Soldiers benefiting from ARL collaborative efforts with University of Maryland

August 23, 2011

Story Highlights

  • New cooperative agreement formed between the University of Maryland and ARL.
  • Seven projects that ranged from flexible thin-film batteries to fiber optic microphone arrays and technology for biofuel production are included in the first round of research projects.
  • Awarded research projects have the potential to create new businesses as well as jobs for highly-trained students.

By Jenna Brady
ARL Public Affairs

Collaborative efforts have been known to create some of the most successful and beneficial commodities that exist in our world today, and at the U.S. Army Research Laboratory (ARL), we are witnessing that same trend.

A recent cooperative agreement formed between the University of Maryland and ARL has allowed researchers at both institutions to join forces with the purpose of further developing their projects into marketable products.

The cooperative agreement is managed by the School of Public Policy's Center for Public Policy and Private Enterprise and is supported by ARL, Maryland Technology Enterprise Institute Program and the university's Special Assistant Vice Chancellor for Technology and Development.

Through two federal appropriations, the first round of research projects was awarded in March 2010, which included seven projects that ranged from flexible thin-film batteries to fiber optic microphone arrays and technology for biofuel production.

After one year of sponsorship, the first round of awardees gathered at the Adelphi Laboratory Center, located in Maryland, on June 28, 2011 in a meeting hosted by ARL's Sensors and Electron Devices Directorate to exhibit the results of their developments.

One of the breakthrough research projects presented at the June meeting was an Ultra-Miniature Fiber-Optic Microphone Array System.

This research project was led by Dr. Miao Yu and four students from the University Of Maryland A. James Clark School Of Engineering, and supported by Steve Tenney, ARL collaborator from the Acoustic and EM Sensing Branch.

The overall objective of this project, as stated by Yu and the students,was to "develop [an] ultra-miniaturized fiber optic microphone array system, including a miniature microphone array and a smart sensor interrogation subsystem,"with a performance that is "comparable to a high end B&K microphone, but with much less material and fabrication cost."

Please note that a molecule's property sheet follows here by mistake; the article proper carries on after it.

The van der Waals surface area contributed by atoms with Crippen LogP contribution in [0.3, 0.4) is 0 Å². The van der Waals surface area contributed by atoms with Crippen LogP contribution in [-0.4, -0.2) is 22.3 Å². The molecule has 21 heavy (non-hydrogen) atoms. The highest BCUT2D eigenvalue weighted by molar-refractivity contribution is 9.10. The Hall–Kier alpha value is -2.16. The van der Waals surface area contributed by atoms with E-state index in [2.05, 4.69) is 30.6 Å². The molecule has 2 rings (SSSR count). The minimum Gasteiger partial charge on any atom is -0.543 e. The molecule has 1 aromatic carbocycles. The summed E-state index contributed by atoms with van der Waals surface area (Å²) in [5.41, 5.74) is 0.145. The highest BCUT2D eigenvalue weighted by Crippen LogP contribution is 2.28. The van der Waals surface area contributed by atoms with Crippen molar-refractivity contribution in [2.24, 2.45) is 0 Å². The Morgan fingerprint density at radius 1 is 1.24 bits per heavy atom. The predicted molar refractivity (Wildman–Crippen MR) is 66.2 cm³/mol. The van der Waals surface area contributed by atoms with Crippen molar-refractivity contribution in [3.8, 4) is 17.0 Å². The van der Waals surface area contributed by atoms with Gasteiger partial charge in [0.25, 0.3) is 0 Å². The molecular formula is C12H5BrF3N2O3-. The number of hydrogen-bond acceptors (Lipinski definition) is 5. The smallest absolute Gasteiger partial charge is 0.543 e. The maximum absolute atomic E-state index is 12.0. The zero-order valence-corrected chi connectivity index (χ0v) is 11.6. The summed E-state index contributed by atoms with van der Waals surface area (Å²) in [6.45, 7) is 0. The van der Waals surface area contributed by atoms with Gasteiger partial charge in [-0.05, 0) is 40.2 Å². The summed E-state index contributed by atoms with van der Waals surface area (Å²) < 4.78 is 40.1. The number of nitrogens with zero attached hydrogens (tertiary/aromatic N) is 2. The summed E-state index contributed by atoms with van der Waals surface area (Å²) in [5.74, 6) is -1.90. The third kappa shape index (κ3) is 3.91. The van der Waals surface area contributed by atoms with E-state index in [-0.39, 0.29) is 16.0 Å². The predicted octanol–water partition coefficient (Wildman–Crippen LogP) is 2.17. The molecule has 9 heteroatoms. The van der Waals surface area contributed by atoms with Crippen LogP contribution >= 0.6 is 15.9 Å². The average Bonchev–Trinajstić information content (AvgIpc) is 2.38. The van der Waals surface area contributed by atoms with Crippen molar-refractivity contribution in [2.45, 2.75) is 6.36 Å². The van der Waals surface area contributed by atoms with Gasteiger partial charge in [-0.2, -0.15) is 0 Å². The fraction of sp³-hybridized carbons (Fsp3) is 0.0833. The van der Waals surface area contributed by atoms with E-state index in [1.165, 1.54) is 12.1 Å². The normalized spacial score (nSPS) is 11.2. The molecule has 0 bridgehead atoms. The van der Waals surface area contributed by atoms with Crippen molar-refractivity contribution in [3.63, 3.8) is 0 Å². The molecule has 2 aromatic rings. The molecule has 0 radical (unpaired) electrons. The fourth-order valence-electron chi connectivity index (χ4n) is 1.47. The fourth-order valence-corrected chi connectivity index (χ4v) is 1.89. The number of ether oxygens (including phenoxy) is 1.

This high-performance, miniature system comes with many benefits.

Researchers believe that the microphone system can be used commercially in terms of electronic, medical, law enforcement and security and industrial devices such as cell phones, computers, hearing aids, magnetic resonance images (MRIs), and acoustic area monitoring systems.

U.S. Soldiers could also benefit from this microphone system by being able to lighten their load with smaller and lighter battlefield communication devices.

The microphone array system is also expendable, small, quiet, has wireless communication capabilities and high resolution and is undetectable by electromagnetic means, making it a device that could highly benefit Soldiers in the field.

Tenney believes in the potential of the Ultra-Miniature Fiber-Optic Microphone Array System stating that with the fabrication of this system, researchers are "moving into a new realm of microphones and making new discoveries in acoustics as they are able to test and further understand the true capabilities of the fiber-optic microphone system."

Current research is being conducted on the microphone system and will continue to be conducted for further development as well as packaging of the system.

With companies already interested in the microphone system, it was expected that numerous University of Maryland invention disclosures and U.S. patents were to be initiated this summer, and a business plan is set to be started this fall.

Through this cooperative agreement, the awarded research projects have the potential to create new businesses as well as jobs for highly-trained students who are aiding in the production of new technology to meet the current and future needs of the Army.

 

Last Update / Reviewed: August 23, 2011